Your first reaction on being officially inducted to Canada’s Olympic team in 2016?
The 2016 Olympic trials was one of the hardest competitions I’ve done because of the extremely difficult weather conditions the day of. By the end of the competition I did not vault as well as I had hoped and had finished in 2nd place. I walked up to my dad crying and pissed off and he just laughed and said “I’ve never seen someone upset at making it to the Olympics”. That’s when I realized that I had just made the Olympic team.
A back injury ended your gymnastics career, but you stroke back as a pole vaulter. Today, you are second-ranked women’s vaulter behind Alysha Newman. How do you feel about this switch that you had to make?
When I was younger I was really short, gymnastics was my whole life. Within a year of my gymnastics career-ending back injury I grew about 6 inches and went from one of the shortest in my class to the tallest. Obviously I was just not meant to be a gymnast. But what had devastated me at the time turned out to be a blessing in disguise because it opened up the door to track and field which eventually became my entire life. I am so thankful; some things really do happen for a reason.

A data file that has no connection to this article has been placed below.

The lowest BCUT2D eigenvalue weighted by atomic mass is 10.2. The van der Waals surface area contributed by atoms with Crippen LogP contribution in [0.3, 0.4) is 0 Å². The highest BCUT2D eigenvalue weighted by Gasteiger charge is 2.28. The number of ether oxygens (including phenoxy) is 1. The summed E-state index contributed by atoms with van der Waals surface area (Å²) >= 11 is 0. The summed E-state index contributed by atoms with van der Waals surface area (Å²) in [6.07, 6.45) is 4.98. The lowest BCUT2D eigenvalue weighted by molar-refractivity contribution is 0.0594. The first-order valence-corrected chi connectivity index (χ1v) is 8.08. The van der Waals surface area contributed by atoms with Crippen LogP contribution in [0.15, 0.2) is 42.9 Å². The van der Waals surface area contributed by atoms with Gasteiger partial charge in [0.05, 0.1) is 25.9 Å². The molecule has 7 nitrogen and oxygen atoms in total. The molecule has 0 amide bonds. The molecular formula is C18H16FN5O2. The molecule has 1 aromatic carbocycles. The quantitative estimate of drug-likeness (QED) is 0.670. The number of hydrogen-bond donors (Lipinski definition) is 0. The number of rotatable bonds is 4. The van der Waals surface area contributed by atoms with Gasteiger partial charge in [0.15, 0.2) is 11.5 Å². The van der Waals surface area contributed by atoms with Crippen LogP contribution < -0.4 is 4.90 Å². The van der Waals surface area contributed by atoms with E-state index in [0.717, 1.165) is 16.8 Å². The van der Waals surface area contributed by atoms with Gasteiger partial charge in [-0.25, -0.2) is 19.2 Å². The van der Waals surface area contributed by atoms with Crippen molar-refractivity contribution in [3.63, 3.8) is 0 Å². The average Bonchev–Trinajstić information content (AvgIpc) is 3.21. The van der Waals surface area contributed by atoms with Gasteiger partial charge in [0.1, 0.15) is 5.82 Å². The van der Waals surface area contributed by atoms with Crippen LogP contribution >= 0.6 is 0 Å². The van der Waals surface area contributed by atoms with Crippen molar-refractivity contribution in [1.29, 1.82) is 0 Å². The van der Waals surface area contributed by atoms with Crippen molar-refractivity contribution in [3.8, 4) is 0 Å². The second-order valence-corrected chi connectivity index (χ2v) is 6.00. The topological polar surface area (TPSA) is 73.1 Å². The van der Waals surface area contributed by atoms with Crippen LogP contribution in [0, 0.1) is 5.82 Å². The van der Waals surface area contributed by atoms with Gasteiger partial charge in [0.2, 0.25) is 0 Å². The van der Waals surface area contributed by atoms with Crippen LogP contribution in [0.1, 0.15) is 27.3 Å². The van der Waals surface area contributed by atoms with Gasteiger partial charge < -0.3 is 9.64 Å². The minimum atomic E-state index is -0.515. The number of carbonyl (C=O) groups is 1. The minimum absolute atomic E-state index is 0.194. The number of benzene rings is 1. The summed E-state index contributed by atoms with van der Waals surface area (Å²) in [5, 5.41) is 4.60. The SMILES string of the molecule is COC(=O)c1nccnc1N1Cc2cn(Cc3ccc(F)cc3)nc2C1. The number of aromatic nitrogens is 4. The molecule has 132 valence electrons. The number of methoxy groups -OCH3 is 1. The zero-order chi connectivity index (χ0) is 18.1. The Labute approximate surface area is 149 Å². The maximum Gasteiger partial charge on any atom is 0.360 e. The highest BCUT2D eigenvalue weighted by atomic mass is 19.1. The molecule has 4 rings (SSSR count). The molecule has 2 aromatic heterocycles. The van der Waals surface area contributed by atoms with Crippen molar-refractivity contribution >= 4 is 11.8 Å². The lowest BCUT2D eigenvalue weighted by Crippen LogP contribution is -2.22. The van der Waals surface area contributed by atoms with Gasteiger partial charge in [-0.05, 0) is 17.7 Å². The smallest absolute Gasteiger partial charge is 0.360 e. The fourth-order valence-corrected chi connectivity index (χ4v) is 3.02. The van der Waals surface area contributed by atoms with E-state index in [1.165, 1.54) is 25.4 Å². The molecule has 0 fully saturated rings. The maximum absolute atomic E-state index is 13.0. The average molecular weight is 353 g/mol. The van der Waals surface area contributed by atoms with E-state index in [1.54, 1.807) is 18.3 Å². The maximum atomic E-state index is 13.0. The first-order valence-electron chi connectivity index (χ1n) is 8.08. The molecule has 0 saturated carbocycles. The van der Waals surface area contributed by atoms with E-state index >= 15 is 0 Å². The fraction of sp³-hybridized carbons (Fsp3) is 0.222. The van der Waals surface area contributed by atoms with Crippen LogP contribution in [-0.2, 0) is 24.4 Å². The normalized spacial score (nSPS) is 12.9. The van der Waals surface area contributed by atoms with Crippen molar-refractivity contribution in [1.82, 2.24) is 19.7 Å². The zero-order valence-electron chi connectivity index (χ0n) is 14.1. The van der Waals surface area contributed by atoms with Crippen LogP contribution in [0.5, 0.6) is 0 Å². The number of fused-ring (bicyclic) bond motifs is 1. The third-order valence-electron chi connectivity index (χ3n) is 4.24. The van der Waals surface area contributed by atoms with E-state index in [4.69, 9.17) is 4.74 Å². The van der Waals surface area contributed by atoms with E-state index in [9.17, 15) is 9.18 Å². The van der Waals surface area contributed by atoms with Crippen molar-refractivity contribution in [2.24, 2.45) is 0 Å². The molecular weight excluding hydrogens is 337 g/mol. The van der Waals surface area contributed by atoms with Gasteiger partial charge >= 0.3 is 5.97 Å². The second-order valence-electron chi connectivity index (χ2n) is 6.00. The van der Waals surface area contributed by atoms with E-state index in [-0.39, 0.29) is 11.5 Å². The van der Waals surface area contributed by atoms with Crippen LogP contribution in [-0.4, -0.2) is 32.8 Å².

You are now also the Head Coach at Bayou Vault Club, what factors were instrumental towards this shift?
I’ve coached for many years and I love it. I love the connections I make with younger kids and watching them grow as people and as athletes. I always knew I wanted to have my own pole vault club so when the opportunity opened up I jumped on it. My kids even nicknamed me Momma Gator (our mascot is an alligator). Aside from my own vault career, those kids at my club are my life. I love each one of them and I honestly get more excited for their successes than my own.
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